A tautology is needless repetition of an idea or concept.  If you wrote He descended down into the mine, you’ve committed the grammatical crime of a tautology. “Descend down” is silly because “descend” means “down”.  If you say PIN number, that’s a tautology because you’re saying “personal identification number number”.  Today’s modern consumer or A summer’s day in February in Australia or World champion of this global sport are all tautologies.

Also a tautology can be a statement that has to be 100% true because it includes all possibilities such as “Well, he’s either dead or alive” or “My soccer team will win, lose or draw”.  This kind of tautology is also called by John Cleese “…a statement of the bleedin’ obvious”.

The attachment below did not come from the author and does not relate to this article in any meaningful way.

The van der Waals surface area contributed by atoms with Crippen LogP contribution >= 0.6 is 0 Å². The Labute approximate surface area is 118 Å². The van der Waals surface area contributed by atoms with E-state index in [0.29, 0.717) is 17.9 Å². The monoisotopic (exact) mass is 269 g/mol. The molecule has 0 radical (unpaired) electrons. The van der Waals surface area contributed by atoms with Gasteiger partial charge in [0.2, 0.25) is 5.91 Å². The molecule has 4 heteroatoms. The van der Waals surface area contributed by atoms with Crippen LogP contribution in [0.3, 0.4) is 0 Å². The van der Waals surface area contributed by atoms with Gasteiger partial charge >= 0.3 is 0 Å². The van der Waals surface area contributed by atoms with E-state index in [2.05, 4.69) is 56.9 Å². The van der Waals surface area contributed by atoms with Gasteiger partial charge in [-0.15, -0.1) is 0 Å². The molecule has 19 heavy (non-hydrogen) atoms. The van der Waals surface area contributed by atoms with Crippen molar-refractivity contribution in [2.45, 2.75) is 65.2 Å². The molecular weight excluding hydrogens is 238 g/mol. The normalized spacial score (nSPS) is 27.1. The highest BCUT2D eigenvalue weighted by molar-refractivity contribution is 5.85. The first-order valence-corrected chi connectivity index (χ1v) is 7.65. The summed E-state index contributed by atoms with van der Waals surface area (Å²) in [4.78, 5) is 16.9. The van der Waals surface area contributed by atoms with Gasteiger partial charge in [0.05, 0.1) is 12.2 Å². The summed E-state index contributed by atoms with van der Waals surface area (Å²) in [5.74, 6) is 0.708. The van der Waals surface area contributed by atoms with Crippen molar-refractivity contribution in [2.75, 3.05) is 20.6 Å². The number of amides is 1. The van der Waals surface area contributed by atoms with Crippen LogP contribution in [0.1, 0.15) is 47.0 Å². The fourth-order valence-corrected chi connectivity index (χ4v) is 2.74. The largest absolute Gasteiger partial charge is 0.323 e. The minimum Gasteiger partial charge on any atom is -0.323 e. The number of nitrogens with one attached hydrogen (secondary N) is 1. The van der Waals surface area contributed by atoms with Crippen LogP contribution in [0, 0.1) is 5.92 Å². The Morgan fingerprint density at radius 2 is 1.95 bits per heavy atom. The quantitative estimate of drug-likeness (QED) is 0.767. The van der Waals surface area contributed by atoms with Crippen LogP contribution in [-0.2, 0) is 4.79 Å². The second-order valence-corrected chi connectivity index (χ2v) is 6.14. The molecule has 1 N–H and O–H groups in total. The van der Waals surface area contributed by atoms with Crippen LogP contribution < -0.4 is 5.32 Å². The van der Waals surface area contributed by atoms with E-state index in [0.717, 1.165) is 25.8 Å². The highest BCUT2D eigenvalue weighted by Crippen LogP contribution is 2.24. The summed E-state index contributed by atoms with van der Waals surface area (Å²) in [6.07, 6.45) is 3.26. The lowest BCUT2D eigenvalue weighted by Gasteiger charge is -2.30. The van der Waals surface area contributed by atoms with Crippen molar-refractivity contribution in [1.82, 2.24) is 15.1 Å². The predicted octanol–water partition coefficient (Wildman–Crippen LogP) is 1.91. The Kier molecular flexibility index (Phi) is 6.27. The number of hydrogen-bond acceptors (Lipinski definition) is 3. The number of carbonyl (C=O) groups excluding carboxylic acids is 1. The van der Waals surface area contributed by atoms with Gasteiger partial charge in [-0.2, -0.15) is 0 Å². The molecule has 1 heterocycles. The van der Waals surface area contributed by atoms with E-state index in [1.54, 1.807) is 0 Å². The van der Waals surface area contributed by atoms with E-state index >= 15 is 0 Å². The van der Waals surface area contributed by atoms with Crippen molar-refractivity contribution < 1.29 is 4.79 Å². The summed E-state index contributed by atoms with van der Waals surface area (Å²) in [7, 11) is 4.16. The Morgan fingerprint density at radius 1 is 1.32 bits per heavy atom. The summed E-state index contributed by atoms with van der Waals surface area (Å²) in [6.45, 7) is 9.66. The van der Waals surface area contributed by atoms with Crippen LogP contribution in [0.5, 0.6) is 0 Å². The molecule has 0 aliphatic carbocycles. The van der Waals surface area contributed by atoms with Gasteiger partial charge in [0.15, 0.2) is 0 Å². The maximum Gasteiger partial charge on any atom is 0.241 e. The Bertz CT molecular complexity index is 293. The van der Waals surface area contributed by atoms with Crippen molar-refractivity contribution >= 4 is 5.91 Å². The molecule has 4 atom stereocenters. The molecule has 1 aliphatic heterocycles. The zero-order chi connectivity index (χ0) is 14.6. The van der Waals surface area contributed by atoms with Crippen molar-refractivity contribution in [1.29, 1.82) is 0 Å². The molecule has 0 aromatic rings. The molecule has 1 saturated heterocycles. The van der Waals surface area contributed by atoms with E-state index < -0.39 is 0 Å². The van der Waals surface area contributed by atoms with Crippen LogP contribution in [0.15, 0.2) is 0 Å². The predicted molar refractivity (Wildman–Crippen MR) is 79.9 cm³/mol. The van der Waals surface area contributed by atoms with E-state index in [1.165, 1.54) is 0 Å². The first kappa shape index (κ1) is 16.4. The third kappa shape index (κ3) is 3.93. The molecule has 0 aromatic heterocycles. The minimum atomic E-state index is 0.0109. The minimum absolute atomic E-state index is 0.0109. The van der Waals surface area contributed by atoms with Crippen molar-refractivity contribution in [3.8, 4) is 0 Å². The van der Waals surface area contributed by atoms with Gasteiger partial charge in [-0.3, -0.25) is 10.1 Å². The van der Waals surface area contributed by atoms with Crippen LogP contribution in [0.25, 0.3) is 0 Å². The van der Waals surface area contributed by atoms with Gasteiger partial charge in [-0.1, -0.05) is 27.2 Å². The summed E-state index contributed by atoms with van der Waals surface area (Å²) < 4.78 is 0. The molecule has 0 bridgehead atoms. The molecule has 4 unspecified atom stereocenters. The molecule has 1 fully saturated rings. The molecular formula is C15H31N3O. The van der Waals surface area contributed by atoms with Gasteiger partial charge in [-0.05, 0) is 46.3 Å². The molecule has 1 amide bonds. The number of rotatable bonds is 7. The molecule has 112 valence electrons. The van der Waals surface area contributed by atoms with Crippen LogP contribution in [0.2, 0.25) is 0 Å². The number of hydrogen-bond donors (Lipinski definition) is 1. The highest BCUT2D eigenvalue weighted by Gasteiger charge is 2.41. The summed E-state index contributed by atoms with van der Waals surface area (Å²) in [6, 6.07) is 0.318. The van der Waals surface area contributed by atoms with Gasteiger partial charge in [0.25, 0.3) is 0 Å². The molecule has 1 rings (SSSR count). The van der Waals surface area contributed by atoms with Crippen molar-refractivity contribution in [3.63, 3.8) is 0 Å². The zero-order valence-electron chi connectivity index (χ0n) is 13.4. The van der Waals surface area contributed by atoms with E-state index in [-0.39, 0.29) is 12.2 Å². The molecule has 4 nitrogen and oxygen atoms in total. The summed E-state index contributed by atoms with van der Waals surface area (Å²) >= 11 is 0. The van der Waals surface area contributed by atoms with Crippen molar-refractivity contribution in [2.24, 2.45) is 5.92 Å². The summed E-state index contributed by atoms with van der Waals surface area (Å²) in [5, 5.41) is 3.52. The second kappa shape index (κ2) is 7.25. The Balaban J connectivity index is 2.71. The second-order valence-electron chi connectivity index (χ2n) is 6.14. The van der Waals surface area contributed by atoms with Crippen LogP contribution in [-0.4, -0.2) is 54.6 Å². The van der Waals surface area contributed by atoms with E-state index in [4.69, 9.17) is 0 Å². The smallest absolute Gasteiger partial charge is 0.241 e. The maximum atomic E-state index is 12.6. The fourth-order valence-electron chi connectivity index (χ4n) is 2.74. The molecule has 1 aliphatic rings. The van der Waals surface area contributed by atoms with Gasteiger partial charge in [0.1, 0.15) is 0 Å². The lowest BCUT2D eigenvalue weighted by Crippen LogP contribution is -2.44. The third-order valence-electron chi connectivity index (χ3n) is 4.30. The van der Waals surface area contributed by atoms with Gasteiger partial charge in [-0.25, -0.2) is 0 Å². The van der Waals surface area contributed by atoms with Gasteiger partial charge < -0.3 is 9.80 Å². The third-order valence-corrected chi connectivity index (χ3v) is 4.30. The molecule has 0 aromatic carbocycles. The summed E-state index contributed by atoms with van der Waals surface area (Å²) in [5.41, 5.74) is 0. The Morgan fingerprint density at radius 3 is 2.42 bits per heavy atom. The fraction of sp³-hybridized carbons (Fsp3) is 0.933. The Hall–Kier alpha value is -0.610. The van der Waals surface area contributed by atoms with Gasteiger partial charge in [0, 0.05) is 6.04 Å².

Here’s more examples of tautologies:

  • $100 dollars
  • Joint cooperation
  • HIV virus
  • dot.com
  • Win a Free Trip!
  • ATM machine
  • First priority
  • CD-ROM disk
  • And etc.
  • 2am in the morning
  • Necessary requirement
  • To reiterate again
  • The reason is because
  • Close proximity
  • One after the other in succession
  • Female daughters
  • Adequate enough (it’s either “adequate” or “enough”)
  • Please RSVP (that acronym stands for the French “Respondez, s’il vous plait,” or, “Respond, if you please.”)

My Macquarie Dictionary says:

Tautology: needless repetition of an idea, especially in other words in the immediate context, without imparting additional force or clearness, as in to descend down.


Leave a Reply